Sungbo’s Eredo-The Great Wall of a Yoruba Kingdom
One of President Trump’s promises was to build a wall across the Mexico-US border. In history, the building of walls existed as a central part of the first civilisation. The Great Wall of China, Berlin wall in Germany, Troy walls in modern Turkey, Defensive Earthworks of Tikal in Guatemala; all these are notable walls famous in world history. Not all history you will learn within the four walls of a classroom, among such notable history is that of Sungbo Eredo Walls. Walking in dense rain forest with our tour guide-a native of Eredo community, Sungbo Eredo, one of the few surviving and largest monuments in Africa,is not so known by many and only a few natives are quite conversant with this place.
Archaeological findings have shown over time that West Africa had a long going civilization even before the advent of the colonial master, these facts debunk the idea that the development and civilization of West African societies came from the outside world. One of the very problems of most African civilization and history is the poor documentation; most were just passed from mouth to mouth. Radiocarbon dating has given archaeological records of civilizations that predate the coming of Europeans to West Africa. There are more town walls in Nigeria than in all of the rest of West Africa, walls such as the ancient Kano walls, Sungbo’s Eredo walls and the walls of Benin; most of these walls were manually built without modern construction equipment and shows the sophistication of the early African societies.
The Ijebu word “Eredo” according to the oral tradition of the Oke-Eri people means an embankment or rampart. Sungbo’s Eredo-a system of rammed-earth defensive walls or embankment about 160m long-was built to surround the whole of Ijebu Kingdom in South Western Nigeria during the frequent inter-tribal wars in the Yoruba Kingdom. The ruins left, mostly mounds of earth in the form of a ditch cutting through thick rain forest, serve as formidable reminders of an existing organised kingdom. Though there is still no clear history on how such walls were built, oral traditions said that work was supervised by old men, young men dug the ditch with wooden spades to fill basket; women carried the full basket up and emptied them to form banks on the inner side of the ditch; while the children returned the baskets. On average, the embankment is about 3-6 metres tall.Recently ,many Nigerian and British archaeologists have successfully mapped out and studied the walls. Most of the studies show that a well-organised kingdom existed around the 10-14th century, the ruins are still located in four places; as you approach Ijebu Ode 5 miles from Epe in Eredo village(best-kept section of the rampart), also 2 miles outside Shagamu to the west, 3 miles east of Ife on the Ijebu-Erimo road and 2 miles to the north of Oru on the Ibadan road.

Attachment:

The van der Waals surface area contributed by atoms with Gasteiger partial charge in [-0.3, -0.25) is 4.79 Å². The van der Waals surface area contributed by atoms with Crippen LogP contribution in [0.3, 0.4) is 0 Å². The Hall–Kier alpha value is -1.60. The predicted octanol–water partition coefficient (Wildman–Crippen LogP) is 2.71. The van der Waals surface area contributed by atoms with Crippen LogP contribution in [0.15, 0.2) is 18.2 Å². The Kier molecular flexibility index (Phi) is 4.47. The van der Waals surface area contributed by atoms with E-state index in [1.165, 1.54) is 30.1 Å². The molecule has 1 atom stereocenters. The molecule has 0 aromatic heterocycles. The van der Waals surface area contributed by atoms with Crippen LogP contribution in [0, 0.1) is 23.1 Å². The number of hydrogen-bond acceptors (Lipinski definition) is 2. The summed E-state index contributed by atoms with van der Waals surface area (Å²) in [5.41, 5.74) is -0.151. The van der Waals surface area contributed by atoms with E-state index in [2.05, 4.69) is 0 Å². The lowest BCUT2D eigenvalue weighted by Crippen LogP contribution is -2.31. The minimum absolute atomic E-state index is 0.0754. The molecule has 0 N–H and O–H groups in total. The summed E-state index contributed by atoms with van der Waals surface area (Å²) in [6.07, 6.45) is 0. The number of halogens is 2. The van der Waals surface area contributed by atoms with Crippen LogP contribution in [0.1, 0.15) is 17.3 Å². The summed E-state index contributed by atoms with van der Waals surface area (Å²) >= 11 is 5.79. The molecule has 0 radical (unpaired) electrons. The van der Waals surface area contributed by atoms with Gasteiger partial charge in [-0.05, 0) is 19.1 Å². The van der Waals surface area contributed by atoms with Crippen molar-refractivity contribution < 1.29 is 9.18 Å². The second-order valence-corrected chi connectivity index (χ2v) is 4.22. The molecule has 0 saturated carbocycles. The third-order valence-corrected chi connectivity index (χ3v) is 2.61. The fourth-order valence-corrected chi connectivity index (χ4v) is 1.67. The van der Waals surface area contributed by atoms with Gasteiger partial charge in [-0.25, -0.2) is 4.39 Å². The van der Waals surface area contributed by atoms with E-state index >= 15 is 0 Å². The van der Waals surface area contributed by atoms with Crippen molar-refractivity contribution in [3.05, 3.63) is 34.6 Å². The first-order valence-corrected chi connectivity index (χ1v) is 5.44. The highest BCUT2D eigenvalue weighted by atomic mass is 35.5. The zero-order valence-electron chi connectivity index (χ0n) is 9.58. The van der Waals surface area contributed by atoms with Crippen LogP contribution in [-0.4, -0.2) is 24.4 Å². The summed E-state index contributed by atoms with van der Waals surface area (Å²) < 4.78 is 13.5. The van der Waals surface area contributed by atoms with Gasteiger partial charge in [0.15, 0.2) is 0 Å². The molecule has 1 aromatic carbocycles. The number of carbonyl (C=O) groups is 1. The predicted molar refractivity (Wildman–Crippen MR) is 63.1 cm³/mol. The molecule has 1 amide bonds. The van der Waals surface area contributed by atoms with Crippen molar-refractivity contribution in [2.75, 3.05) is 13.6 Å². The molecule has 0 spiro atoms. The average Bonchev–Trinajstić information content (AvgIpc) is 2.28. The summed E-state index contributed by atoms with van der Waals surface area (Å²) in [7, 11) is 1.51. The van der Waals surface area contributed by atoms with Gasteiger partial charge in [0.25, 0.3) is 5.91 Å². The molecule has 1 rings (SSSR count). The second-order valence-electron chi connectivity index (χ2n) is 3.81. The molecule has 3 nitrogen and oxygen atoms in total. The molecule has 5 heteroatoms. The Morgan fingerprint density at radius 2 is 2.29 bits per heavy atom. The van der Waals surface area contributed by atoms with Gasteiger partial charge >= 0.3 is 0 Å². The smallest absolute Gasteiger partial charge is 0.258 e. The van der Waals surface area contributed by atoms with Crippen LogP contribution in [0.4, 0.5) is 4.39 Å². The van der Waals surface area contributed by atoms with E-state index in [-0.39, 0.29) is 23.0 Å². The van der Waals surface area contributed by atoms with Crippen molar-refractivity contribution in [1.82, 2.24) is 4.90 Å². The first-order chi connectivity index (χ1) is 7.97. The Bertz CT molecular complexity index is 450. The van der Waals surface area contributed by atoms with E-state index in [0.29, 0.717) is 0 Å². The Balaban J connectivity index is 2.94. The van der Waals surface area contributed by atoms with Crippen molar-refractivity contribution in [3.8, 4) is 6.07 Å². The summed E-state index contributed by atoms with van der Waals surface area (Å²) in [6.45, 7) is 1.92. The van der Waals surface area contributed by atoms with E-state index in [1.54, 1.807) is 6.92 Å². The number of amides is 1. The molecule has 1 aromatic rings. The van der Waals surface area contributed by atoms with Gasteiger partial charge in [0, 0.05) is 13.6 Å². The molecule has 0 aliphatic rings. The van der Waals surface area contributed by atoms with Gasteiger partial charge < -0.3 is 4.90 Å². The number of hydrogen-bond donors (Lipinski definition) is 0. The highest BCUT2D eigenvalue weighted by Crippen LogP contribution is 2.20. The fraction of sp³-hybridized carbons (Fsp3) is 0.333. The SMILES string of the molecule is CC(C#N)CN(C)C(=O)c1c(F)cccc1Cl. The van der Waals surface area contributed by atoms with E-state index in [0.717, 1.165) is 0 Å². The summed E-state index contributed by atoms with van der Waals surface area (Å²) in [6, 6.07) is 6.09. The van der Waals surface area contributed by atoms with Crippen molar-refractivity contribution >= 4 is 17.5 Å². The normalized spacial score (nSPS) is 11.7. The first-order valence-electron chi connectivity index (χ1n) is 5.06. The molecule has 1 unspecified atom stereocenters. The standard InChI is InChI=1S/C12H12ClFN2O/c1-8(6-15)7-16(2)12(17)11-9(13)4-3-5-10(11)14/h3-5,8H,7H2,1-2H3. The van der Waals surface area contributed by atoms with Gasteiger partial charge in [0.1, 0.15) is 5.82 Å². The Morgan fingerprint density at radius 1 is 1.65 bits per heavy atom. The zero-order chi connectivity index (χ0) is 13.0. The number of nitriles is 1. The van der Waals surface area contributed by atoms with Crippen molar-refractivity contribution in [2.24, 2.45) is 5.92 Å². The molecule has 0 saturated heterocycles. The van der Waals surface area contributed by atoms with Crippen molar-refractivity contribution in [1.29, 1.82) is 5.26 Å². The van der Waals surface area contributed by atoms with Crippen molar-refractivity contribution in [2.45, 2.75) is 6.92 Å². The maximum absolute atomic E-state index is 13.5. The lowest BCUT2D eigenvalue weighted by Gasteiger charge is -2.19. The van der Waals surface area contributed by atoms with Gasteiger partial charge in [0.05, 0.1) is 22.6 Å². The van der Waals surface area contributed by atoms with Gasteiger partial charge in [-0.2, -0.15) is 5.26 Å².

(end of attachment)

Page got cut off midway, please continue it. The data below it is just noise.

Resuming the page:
A popular myth has it that the walls named after a wealthy childless widow -Bilikisu Sungbo, was built as a monument in memory of herself using her slaves. But this proclamation is debatable given the fact that Sungbo Eredo walls stretch about 10km long with an estimated 3.5 cubic million of moved earth, such structure would takenot just slaves but a deliberate communal effort. Some historians have also linked Bilikisu Sungbo the biblical and Islamic Queen Sheba (also Makeba which translates to Bilikisu in Arabic) as the same person, believing she left Eredo to Ethiopia and then Jerusalem to meet King Solomon to test him with hard questions and largest spice quantity ever brought to Jerusalem. King Solomon was impressed, and she became one of his wives. This myth, however, can’t be discounted or disregarded as she was described as a dark-skinned woman in the holy books.
About 10km from the rampart found in Eredo village is Queen Sungbo Bilikisu’s tomb which is now a pilgrimage point for some religious worshipers (both Muslims and Christians) and natives. Women and dogs are forbidden from going into the tomb.